Suite 2, Level 3A
1 Bligh St
Sydney NSW 2000
+61 2 9264 6716
Suite 803, Level 8
488 Bourke St
Melbourne VIC 3000
+61 3 9602 2288
239 George St
Brisbane QLD 4000
+61 7 3188 5624
Once a patent is granted, it gives its owner the right to commence patent litigation and to receive an injunction and compensation for the infringement. Determining what legal steps you can take to prevent infringement can be a complex exercise.
Where it is believed that a patent is being infringed, making some attempt to resolve the dispute without going to court is usually a sensible idea. In fact, it is a pre-condition to commencing litigation in the Federal Court (see the section on “genuine steps” below).
Simply threatening others with a lawsuit for patent infringement can get you intro trouble. Care needs to be taken in communications with an alleged infringer. This is because of s128 Patents Act 1990 (Cth) (“the Act”), which enables a party threatened with infringement proceedings to bring an action for damages and an injunction against the person making the threats.
Even general threats, not directed at a particular party can be sufficient to ground such a claim1.
Of course, allegations of patent infringement will not be ‘unjustifiable’ if infringement is proved in subsequent court proceedings. Where a claim under s128 is brought, the patent holder can bring a counter-claim for infringement pursuant to s130 of the Act.
Most if not all patent litigation is commenced in the Federal Court, although the Supreme Courts of each State have the jurisdiction to hear such claims. The primary reason for this is that the Federal Court has a specialist panel of patent judges with specialist experience.
Infringement claims can be brought either by the patent owner, or an exclusive licensee. Where an exclusive licensee brings the action, the owner must be joined either as a co-applicant, or a respondent. As a respondent, the patent owner can choose not to take part in the proceedings, without any risk of a costs order against them.
Proceedings in the Federal Court are commenced by the filing of two documents: an originating application; and a statement of claim.
Put simply, an originating application sets out the orders (or “relief”) you want the court to make if you are successful. You may also seek interim or interlocutory relief to protect you in the period leading up to the final hearing. An interim injunction to prevent infringement until the matter is determined at trial, is a good example.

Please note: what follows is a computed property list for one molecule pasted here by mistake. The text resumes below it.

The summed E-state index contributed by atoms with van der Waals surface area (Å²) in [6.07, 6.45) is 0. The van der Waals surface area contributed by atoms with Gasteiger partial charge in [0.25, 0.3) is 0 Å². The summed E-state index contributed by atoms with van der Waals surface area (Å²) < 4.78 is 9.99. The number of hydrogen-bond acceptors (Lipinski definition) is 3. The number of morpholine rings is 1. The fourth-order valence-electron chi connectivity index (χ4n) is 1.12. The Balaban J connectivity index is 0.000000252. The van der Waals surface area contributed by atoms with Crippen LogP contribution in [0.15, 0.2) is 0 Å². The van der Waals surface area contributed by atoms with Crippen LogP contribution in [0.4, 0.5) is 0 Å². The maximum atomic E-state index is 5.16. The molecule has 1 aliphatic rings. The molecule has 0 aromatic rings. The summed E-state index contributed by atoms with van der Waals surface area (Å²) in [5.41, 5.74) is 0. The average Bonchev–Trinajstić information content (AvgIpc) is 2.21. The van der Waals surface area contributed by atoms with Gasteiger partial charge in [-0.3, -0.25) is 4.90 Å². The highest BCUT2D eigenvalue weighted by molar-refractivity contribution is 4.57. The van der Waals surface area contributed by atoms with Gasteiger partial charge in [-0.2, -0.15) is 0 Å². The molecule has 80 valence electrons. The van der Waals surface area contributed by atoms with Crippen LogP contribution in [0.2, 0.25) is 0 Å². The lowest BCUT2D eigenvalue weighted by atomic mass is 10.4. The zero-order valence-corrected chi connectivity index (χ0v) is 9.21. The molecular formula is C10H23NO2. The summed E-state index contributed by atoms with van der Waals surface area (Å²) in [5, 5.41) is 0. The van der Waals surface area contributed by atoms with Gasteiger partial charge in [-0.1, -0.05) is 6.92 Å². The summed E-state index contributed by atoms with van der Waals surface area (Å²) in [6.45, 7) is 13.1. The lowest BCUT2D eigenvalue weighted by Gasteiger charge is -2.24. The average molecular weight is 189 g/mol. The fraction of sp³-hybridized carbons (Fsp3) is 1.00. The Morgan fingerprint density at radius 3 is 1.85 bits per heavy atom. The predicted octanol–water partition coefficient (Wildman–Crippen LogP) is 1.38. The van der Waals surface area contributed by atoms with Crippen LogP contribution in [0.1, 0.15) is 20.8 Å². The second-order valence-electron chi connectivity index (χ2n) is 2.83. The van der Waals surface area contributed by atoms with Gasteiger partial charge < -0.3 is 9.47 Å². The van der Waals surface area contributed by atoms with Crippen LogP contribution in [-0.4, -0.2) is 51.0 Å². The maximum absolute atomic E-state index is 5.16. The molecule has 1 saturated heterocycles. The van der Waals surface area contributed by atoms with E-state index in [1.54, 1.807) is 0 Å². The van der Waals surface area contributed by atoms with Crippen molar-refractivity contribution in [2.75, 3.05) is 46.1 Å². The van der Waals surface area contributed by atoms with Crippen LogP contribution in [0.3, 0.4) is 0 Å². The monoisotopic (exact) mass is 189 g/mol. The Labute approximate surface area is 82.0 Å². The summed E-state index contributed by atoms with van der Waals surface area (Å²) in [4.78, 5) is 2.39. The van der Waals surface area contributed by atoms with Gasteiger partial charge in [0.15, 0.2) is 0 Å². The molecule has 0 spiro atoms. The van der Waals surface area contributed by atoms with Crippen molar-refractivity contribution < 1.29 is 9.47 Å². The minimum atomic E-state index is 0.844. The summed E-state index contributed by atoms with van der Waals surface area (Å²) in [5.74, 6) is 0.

A statement of claim sets out, in summary form, the nature of your claim and the material facts on which it is based.
One further document is usually required to be filed in patent infringement proceedings: a “genuine steps statement”. This statement is to set out the “sincere and genuine” attempts taken to resolve the dispute with the opposing party, or an explanation of why no such steps were taken.
Once the originating application and statement of claim have been filed, they need to be served on the other party. The first court date will be set down around five weeks from the date of filing. At the time of filing, the matter will be allocated at random to a single judge. That judge will remain in the matter until trial.
This first court date (“directions hearing”) marks the court’s supervision of preparing the matter ready for trial. These steps include setting timetables for the exchange of documents; hearing applications for interim orders; referrals to mediation; directions as to the preparation of expert evidence, and the method by which such expert evidence will be received.
More detail about the steps between filing and trial are set out in the Federal Court’s Practice Note IP 1 (available at http://www.fedcourt.gov.au/law-and-practice/practice-documents/practice-notes/ip1)
By way of overview, the typical steps between filing and trial are as follows:
It is not possible to be specific about how long the court process takes from filing to trial, as it depends on the workload of the court, and the complexity of the issues in a particular case. However, as a rough guide, it might be assumed that the process takes around 12 months.
One the trial is held, it is also common for the judge to reserve their decision. Depending on the workload of the judge, and the complexity of the issues, it may take from weeks to months for the decision of the judge to be delivered.
It is normal for patent litigation to be split into separate issues of liability and infringement, with a trial limited to the question of liability to be decided first. This means that whether a patent is infringed is determined separately from how much the claim is worth. Often, once liability is proved, the infringer will be willing to negotiate an amount of compensation without the need for a further trial on that issue. In that way, the costs of the legal proceedings are able to be kept to a minimum.
At any time, even prior to commencing proceedings, an urgent application can be made to the duty judge of the Federal Court at short notice (and even, in the appropriate case, out of hours, and/or without notice to the alleged infringer).
For example, it might be necessary to obtain an urgent injunction to restrain an impending infringement which might materially affect the patent holder’s market position. Alternatively, there might be some concern that the alleged infringer will remove assets outside the jurisdiction before the court proceedings can be determined.
The usual rule in court proceedings is that the unsuccessful party is usually required to pay a proportion of the legal costs of the successful party. Typically this will be around 60% of the costs of the successful party. In some limited circumstances, such as where an offer to settle has been rejected, a party can be required to pay the other party’s costs on an “indemnity”, which covers almost all the costs of that party.